Posted by se71 at 09:28 AM | Comments (0)

October 25, 2006


Sometimes I think it might be nice to live in the USA. Things are cheaper, there is lots of space, service is really good (though the constant tipping does suck).

But there is an all pervasiveness about sports, that even the British cannot match, and I think it would drive me round the bend if I had to live with it day in, day out.

Take this morning for example.

I went to the gym at 6:05am and took my place on an exercise bike, which happened to be next to a row of treadmills. A middle aged woman was fast-walking next to me. Before I'd even managed to work out the bike's menu system, she turned to me and said:

"So who won the game last night?"

My standard UK response came in useful

"What game?"

She seemed genuinely shocked by this lack of knowledge (I had a newspaper under my arm which contained a sports section), and blurted out:

"It's only the world series !"

I finished our brief conversation with

"Well I'm only British"

Which seemed to shut her up. I dropped the sports section on the floor and read the main part of the paper while I cycled.

My problem with this is that absolutely everyone expects you to know all about baseball, and American football, and probably hockey or softball or some other dull bunch of overpaid knuckle-heads running around a field. Being a foreigner allows me to get away with my ignorance. But if I lived here I know I'd be ostracised from society by my disinterest in these all-american pasttimes. It's the first thing people think of in the mornings, it's discussed at lunch, it's on TV in restaurants and bars. It's bloody boring but impossible to avoid. I think I'll just have to stay at home - at least there things only go completely football crazy about once every four years.

Posted by se71 at 04:12 PM | Comments (1)

September 27, 2006


I've just sent Photobox a very stroppy email.

Photobox are an online service where you can order prints of your digital photos.

They sent me an offer to get free prints of large photographs, a buy one get one free kind of thing. I happen to need a couple of pictures for my wall. So uploaded the files to the photobox server, cropped them to size, and, being careful to enter the promotional code in the box provided, I entered my details and billing information, and placed the order.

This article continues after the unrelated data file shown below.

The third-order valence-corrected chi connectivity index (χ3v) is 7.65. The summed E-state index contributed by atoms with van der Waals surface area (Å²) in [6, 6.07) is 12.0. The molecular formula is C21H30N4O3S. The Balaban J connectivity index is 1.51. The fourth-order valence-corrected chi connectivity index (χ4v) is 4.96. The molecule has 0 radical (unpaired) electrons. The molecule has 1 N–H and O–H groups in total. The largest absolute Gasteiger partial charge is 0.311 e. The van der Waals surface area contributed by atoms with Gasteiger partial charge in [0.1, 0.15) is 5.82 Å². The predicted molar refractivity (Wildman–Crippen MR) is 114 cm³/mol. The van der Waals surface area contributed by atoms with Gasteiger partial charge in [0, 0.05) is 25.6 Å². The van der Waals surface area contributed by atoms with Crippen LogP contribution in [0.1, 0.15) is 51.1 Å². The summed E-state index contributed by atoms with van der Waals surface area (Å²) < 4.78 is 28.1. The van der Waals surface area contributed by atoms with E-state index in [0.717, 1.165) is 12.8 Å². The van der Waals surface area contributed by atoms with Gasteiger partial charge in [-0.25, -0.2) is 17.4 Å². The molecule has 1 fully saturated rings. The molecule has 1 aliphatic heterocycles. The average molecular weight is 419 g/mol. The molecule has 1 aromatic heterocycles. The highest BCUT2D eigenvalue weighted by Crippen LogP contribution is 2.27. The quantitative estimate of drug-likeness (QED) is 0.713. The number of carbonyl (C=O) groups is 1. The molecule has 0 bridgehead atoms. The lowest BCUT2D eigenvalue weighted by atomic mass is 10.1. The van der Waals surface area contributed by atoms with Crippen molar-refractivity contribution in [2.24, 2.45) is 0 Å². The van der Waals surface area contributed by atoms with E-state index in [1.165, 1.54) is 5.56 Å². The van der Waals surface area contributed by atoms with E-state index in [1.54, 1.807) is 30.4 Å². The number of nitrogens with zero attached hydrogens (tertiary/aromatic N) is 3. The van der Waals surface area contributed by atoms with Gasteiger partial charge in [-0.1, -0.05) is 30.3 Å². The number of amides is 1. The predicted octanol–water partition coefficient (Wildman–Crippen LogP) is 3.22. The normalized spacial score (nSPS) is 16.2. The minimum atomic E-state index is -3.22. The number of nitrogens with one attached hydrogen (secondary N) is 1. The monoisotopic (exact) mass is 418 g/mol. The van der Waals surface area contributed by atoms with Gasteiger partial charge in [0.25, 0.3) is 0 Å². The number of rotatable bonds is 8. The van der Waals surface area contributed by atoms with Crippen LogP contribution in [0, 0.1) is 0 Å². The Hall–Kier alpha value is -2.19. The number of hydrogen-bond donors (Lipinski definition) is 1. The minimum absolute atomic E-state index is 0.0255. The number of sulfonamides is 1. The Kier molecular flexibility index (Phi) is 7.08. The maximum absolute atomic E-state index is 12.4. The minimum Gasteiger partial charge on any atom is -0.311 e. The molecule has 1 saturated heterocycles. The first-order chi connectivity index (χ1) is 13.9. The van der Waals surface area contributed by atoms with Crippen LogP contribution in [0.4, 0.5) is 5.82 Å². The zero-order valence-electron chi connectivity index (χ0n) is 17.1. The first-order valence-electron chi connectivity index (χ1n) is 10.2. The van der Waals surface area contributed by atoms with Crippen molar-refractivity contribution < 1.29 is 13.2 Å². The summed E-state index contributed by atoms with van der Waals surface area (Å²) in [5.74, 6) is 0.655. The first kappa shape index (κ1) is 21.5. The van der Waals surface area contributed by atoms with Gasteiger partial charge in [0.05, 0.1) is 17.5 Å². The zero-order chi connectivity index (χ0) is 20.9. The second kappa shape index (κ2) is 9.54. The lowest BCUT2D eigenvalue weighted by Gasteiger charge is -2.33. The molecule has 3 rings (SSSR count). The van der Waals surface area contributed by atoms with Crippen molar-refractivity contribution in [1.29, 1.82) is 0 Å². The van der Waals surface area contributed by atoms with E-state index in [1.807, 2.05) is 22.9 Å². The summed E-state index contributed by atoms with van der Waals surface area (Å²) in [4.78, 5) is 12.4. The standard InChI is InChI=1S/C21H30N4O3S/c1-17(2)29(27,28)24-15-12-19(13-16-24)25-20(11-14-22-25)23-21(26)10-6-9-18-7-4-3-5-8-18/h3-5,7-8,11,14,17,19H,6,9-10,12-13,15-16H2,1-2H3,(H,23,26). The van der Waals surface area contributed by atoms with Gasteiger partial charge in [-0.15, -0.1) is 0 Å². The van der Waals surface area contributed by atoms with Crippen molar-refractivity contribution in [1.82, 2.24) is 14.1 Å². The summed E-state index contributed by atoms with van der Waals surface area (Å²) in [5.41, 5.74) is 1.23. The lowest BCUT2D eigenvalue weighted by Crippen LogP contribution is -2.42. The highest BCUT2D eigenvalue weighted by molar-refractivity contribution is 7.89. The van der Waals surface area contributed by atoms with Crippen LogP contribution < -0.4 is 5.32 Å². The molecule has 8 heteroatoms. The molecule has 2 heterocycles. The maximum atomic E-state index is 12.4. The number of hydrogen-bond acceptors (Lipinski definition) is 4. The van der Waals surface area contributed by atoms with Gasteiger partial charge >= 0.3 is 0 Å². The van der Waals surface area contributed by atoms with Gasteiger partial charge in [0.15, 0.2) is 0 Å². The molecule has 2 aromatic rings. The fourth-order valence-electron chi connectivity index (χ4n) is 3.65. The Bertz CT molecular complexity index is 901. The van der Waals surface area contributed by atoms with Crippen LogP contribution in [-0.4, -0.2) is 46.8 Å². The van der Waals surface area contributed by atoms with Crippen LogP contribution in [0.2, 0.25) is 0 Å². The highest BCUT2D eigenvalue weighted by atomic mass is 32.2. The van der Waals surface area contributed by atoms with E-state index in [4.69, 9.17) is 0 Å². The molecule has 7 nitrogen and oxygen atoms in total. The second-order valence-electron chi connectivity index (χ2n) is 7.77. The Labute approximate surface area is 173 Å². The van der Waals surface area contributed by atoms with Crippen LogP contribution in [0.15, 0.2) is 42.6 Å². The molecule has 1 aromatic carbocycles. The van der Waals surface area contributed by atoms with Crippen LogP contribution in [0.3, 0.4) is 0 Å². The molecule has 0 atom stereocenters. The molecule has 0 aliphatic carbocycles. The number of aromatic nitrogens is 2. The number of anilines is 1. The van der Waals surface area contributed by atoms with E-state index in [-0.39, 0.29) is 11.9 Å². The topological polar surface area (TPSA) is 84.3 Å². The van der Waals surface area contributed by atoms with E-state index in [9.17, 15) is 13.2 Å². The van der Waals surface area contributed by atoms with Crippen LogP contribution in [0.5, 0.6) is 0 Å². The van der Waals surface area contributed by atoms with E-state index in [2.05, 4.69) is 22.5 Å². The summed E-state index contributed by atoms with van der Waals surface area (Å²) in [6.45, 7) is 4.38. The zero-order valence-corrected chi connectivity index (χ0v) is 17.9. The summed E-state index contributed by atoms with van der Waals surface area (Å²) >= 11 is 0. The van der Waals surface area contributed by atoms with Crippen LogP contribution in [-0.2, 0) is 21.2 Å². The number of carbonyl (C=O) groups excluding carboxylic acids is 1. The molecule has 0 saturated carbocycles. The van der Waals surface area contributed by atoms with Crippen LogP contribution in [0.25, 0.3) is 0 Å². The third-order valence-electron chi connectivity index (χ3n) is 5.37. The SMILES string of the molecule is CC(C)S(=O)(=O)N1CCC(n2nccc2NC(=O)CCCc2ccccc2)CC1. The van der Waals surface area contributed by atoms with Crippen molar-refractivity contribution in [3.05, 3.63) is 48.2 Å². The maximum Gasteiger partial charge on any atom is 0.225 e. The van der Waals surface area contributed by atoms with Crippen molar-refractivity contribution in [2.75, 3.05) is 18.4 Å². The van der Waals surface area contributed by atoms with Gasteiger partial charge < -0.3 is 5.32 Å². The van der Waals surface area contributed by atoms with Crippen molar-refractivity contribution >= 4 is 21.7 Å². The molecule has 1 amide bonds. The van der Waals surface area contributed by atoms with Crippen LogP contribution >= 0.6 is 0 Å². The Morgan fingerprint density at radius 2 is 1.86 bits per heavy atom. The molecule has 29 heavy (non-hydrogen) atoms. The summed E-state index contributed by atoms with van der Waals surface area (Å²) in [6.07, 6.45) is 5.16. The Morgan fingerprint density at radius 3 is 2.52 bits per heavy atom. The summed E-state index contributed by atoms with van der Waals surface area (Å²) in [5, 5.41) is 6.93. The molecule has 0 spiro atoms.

When my confitrmation email arrived, it said nothing about the free copies of the photos I had ordered. So I emailed customer support, quoting the reference number, to say that if my promotional code had not been accepted, I would want to cancel the order.

This was late last night, and this morning an automated mail arrived saying my order was already dispatched, and I received a reply from customer support. Seems they think that I got my order wrong by asking for two different photos. No - I wanted two prints of each of them.

So a nice promotion that should turn me into a loyal customer, has now turned me into an angry person who will never buy from them again. There is still a chance that they can put this right, but my reply has been with them for over two hours now...

Posted by se71 at 03:10 PM | Comments (0)

May 22, 2006

BHF Lifecycle

Who is writing the copy for the British Heart Foundation? I read their advertisement for a charity cycle ride today and got really annoyed. The Link is here , but will probably not endure so here is the offending line:

"From wobbly-wheeled mums
and dads to mountain bikers and bmxers – everyone is taking
part to raise money for life-saving heart research".

Bloody Cheek - I've been a dad for 13 years and I'm not about to start wobbling on my bike any time soon. The seven times Tour De France champion Lance Armstrong is also a dad and I don't think he needs trainer wheels.

Some snotty nosed 19 year old obviously thought this would be amusing. He was wrong.

(It's a good cause, and I'm not telling you not to support it, but this kind of covert ageism really bugs me).

Posted by se71 at 12:06 PM | Comments (0)

March 05, 2006